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3D human tissue culture: modeling environmental effects on the stem cell epigenome

Epigenomics Commentary on the succeptibility of stem cells’ epigenomes to be altered by the culture environment, by Justin A Colacino from University of Michigan School of Public Health (Ann Arbor, MI, USA).

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Nov 28, 2016

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Go to the profile of James L. Sherley, M.D., Ph.D.

"Regarding 3-dimensional spheroid-based stem cell research and applications: Has experimental convenience caused the need for continued validation testing to be obscured and abandoned?'

The review and perspective presented by Colacino and colleagues exemplifies a silent killer logic in the field of stem cell biology that may ultimately undermine the advance of sound knowledge on the functioning of stem cells in tissues in vivo.

There are many studies over many years to support the idea of the importance of cell-cell and cell-ECM interactions in the development and function of tissue stem cells. And there is no doubt that the explant of tissue stem cells into simple 2-dimensional culture systems disrupts these important interactions and functional relationships. The perspective from Colacino and others cites studies that show, clearly, that the molecular and cellular properties of stem cells (though more likely committed progenitor cells) differ depending on whether they are maintained in 2-dimensional culture systems or 3-dimensional systems like spheroids. The silent killer logic, rarely addressed explicitly, is the conjecture that 3-dimensional spheroid culture systems, which restore some features of cell-cell and cell-ECM interactions, therefore, necessarily restore important elements of normal stem cell function and regulation in tissues.

Over the years, this idea has been elevated gradually from hypothesis to theory and onward to now generally accepted dogma. Biological research on the topic has moved on to engineering applications without actual validation of the central hypothesis, that not only does spheroid culture change the properties of "stem cells" compared to 2-dimensional cultures, but it also recapitulates essential properties of stem cells in tissues in vivo. Now, spheroid culture can certainly regain several features of in vivo tissues (e.g., cell polarization). However, compared to intact tissue units, they have many types of disorganization and disorder in cellularity, cell kinetics, and cell regulation. How well do they model tissues in vivo and how will their shortcomings impact their use for discovery and biomedical applications? These are not criticisms. They are critical assessments that are essential for establishing the best science and the best application of these experimental models. Glossing over these issues compromises the utility of these experimental models for stem cell research and stem cell medicine. The now common application of the term "organoid" for the previous "spheroid" terminology, which was less prejudicing , is indicative of the present situation.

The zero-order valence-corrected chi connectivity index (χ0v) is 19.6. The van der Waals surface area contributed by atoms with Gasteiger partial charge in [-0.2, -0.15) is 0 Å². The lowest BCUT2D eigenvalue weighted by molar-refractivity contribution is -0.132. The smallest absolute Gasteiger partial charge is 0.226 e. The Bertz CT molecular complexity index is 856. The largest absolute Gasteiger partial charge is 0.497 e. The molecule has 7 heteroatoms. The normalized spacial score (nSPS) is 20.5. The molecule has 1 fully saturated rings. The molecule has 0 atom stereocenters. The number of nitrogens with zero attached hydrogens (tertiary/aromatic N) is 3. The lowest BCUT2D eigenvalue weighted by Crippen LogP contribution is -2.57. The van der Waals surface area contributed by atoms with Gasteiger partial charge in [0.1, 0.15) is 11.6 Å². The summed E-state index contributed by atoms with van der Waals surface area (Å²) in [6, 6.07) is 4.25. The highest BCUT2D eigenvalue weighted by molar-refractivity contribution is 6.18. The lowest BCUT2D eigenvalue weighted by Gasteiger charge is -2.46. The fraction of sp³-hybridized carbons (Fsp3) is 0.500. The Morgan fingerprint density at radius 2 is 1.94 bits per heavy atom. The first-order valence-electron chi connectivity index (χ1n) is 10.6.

The present criticism is not given to suggest that the current state of research and development practice for 3-dimensional tissue stem cell research and development will prevent achievement of efficacious knowledge and new medical therapies. Instead, it is given to suggest that these goals would be achieved sooner, if the convenience of using spheroids as models for stem cell function were better matched with more extensive in vivo validation studies by many different academic labs and companies. Of course, such in vivo validation studies are not very convenient to conduct at all!

James L. Sherley, M.D., Ph.D.
Asymmetrex, LLC